BBC NEWS Americas Africa Europe Middle East South Asia Asia Pacific Arabic Spanish Russian Chinese Welsh

 You are in:  UK: Scotland
Front Page 
Northern Ireland 
UK Politics 
Talking Point 
In Depth 

Commonwealth Games 2002

BBC Sport

BBC Weather

Monday, 25 March, 2002, 16:06 GMT
Sex killer granted parole chance
Saughton prison
Duncan was reportedly caught with drugs in Saughton
One of Scotland's longest-serving life prisoners has been given the chance to apply for parole.

Arthur Duncan, from Aberdeen, was jailed for the rape and murder of clerk Linda Bull in Hampshire in 1970.

The 50-year-old appeared at the High Court in Glasgow to have the punishment element of his life sentence determined under new human rights legislation.

Prison officer
The sex killer was jailed in 1970
Duncan can now ask the Parole Board to release him if it is satisfied that he is no longer a danger to the public

The inmate was an 18-year-old soldier in the Royal Artillery when he raped and strangled county court clerk Linda Bull with her stockings in Andover.

The victim's body was later discovered in a garden.

At the High Court in Glasgow on Monday, the judge, Lord Maclean, said that there was "very little information" before him relating to Duncan's case.

'Disturbing material'

He ordered the punishment to be set at 10 years which means that Duncan can now approach the Parole Board and ask for release.

Duncan has been the subject of a series of newspaper reports during his detention in Saughton Prison in Edinburgh.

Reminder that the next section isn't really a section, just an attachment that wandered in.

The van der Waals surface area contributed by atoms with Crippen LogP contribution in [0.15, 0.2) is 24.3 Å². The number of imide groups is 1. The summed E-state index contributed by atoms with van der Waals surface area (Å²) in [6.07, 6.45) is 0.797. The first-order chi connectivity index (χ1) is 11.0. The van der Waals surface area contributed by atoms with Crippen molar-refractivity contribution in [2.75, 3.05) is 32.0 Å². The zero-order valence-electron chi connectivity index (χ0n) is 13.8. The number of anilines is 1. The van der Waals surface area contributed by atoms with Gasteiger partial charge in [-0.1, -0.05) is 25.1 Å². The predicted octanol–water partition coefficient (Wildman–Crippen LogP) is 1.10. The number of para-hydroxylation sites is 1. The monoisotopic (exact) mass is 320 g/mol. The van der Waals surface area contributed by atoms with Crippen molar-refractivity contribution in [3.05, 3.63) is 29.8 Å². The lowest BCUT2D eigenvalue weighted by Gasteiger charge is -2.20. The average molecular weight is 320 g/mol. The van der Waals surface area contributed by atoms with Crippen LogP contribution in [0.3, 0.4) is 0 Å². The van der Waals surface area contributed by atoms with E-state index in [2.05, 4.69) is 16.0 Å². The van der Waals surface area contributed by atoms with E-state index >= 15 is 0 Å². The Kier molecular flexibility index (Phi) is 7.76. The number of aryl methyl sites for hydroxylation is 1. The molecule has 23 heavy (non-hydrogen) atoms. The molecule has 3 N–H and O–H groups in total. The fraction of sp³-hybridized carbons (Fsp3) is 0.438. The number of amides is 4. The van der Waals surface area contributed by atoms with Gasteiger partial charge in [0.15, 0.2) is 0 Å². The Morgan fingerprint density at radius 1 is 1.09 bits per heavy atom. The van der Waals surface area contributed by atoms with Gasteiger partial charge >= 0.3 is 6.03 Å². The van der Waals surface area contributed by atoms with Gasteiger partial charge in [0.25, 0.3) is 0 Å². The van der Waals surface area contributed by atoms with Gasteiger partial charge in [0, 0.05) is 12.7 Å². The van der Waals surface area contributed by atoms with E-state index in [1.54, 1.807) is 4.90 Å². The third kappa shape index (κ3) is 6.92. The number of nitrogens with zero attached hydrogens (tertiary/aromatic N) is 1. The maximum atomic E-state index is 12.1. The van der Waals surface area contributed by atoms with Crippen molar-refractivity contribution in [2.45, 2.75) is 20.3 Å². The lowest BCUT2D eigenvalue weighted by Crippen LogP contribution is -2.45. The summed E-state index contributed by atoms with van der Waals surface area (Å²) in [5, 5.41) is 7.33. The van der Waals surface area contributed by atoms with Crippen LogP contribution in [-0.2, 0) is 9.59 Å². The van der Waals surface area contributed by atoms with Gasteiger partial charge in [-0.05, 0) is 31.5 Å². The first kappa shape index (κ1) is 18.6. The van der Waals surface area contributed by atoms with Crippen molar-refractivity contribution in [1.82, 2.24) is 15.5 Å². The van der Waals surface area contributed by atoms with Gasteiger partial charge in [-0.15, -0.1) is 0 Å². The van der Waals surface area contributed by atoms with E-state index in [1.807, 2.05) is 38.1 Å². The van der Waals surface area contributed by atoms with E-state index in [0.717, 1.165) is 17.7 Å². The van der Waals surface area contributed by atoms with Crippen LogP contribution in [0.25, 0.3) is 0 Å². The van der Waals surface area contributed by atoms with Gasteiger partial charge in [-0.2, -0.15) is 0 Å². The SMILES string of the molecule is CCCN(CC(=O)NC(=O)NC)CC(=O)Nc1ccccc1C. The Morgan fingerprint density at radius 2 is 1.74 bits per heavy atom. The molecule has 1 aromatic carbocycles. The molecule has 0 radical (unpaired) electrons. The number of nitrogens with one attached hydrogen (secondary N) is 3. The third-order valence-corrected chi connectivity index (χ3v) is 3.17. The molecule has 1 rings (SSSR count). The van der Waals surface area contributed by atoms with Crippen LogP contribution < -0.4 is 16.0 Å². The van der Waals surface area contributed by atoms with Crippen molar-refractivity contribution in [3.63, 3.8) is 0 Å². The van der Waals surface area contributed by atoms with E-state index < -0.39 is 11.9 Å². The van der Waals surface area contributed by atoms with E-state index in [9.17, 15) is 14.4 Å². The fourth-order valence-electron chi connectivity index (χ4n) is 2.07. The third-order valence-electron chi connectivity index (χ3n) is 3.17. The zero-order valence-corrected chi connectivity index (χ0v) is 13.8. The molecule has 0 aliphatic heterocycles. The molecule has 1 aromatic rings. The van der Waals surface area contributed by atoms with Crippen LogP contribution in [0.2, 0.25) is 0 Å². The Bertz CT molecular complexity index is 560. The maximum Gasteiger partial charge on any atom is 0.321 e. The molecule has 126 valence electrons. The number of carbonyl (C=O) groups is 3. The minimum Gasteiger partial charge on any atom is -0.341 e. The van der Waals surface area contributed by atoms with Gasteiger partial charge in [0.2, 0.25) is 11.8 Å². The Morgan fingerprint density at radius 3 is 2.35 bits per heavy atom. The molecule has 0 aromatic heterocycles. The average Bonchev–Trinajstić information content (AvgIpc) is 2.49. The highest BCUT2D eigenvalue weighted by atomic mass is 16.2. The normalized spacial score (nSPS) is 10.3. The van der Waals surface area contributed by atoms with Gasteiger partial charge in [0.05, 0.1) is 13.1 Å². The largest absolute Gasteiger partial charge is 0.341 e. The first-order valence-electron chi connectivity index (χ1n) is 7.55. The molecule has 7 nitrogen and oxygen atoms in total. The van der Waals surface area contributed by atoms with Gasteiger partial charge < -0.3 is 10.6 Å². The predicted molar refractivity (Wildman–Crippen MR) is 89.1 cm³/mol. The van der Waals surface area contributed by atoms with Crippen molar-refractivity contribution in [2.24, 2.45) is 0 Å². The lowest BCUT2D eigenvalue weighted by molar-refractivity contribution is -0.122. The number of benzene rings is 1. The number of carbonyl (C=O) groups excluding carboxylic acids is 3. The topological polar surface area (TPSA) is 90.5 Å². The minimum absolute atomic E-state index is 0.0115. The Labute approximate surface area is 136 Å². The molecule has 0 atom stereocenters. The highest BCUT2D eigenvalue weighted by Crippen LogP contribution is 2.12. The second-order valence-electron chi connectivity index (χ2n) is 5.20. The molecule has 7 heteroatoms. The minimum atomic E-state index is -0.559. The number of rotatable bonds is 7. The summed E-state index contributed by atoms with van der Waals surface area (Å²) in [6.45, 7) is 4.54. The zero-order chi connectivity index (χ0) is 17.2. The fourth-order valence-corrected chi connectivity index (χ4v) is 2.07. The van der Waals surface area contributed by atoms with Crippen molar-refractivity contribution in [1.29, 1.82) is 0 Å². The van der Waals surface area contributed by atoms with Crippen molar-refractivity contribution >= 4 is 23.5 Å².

It was reported that he was caught with cannabis in 1994 and heroin in 1998.

He was also alleged to have been caught with women's underwear and "disturbing material", including pictures on a separate occasion in 1998.

Hospital murders

In separate case, a Glasgow man responsible for one of Scotland's most horrific murders, has been told that he too can apply for parole.

James Harkins, 51, was jailed in 1980 for murdering his wife, their son and his brother-in-law in a creche at Gartnaval Hospital in Glasgow, where he worked as a mortuary attendant.

The judge, Lord Wylie, told him it might be that on the basis of medical reports he would never be released to be a danger to the public.

He added: "A life sentence in your case is liable to be just that."

The final decision on whether he can go free will rest with the Parole Board.

See also:

25 Feb 02 | Scotland
Lifers' jail terms are reviewed
25 Feb 02 | Scotland
Lifers learn their fate
08 Oct 01 | Scotland
Ministers lose parole powers
29 May 01 | Scotland
Deal unlocks prisons dispute
Internet links:

The BBC is not responsible for the content of external internet sites

Links to more Scotland stories are at the foot of the page.

E-mail this story to a friend

Links to more Scotland stories